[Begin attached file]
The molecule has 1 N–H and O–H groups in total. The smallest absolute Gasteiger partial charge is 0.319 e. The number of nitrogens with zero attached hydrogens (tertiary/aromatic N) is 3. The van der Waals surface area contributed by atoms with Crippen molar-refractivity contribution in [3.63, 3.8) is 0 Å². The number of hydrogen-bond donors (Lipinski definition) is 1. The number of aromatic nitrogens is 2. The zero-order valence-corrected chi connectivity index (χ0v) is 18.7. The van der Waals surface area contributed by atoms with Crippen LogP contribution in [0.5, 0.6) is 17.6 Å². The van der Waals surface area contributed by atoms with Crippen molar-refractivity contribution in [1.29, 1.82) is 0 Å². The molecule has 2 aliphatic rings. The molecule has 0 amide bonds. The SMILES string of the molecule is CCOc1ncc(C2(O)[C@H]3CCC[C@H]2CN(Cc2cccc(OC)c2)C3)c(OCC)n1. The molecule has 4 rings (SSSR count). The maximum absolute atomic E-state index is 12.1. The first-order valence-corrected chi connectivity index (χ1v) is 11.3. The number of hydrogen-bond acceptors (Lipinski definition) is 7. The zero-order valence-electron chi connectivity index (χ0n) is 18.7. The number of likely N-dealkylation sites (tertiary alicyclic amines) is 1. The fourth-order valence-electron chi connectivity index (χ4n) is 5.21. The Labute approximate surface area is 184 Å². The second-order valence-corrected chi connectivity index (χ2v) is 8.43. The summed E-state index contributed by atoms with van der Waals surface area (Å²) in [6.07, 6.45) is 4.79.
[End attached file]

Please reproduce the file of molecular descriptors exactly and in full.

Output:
The molecule has 1 N–H and O–H groups in total. The smallest absolute Gasteiger partial charge is 0.319 e. The number of nitrogens with zero attached hydrogens (tertiary/aromatic N) is 3. The van der Waals surface area contributed by atoms with Crippen molar-refractivity contribution in [3.63, 3.8) is 0 Å². The number of hydrogen-bond donors (Lipinski definition) is 1. The number of aromatic nitrogens is 2. The zero-order valence-corrected chi connectivity index (χ0v) is 18.7. The van der Waals surface area contributed by atoms with Crippen LogP contribution in [0.5, 0.6) is 17.6 Å². The van der Waals surface area contributed by atoms with Crippen molar-refractivity contribution in [1.29, 1.82) is 0 Å². The molecule has 2 aliphatic rings. The molecule has 0 amide bonds. The SMILES string of the molecule is CCOc1ncc(C2(O)[C@H]3CCC[C@H]2CN(Cc2cccc(OC)c2)C3)c(OCC)n1. The molecule has 4 rings (SSSR count). The maximum absolute atomic E-state index is 12.1. The first-order valence-corrected chi connectivity index (χ1v) is 11.3. The number of hydrogen-bond acceptors (Lipinski definition) is 7. The zero-order valence-electron chi connectivity index (χ0n) is 18.7. The number of likely N-dealkylation sites (tertiary alicyclic amines) is 1. The fourth-order valence-electron chi connectivity index (χ4n) is 5.21. The Labute approximate surface area is 184 Å². The second-order valence-corrected chi connectivity index (χ2v) is 8.43. The summed E-state index contributed by atoms with van der Waals surface area (Å²) in [6.07, 6.45) is 4.79.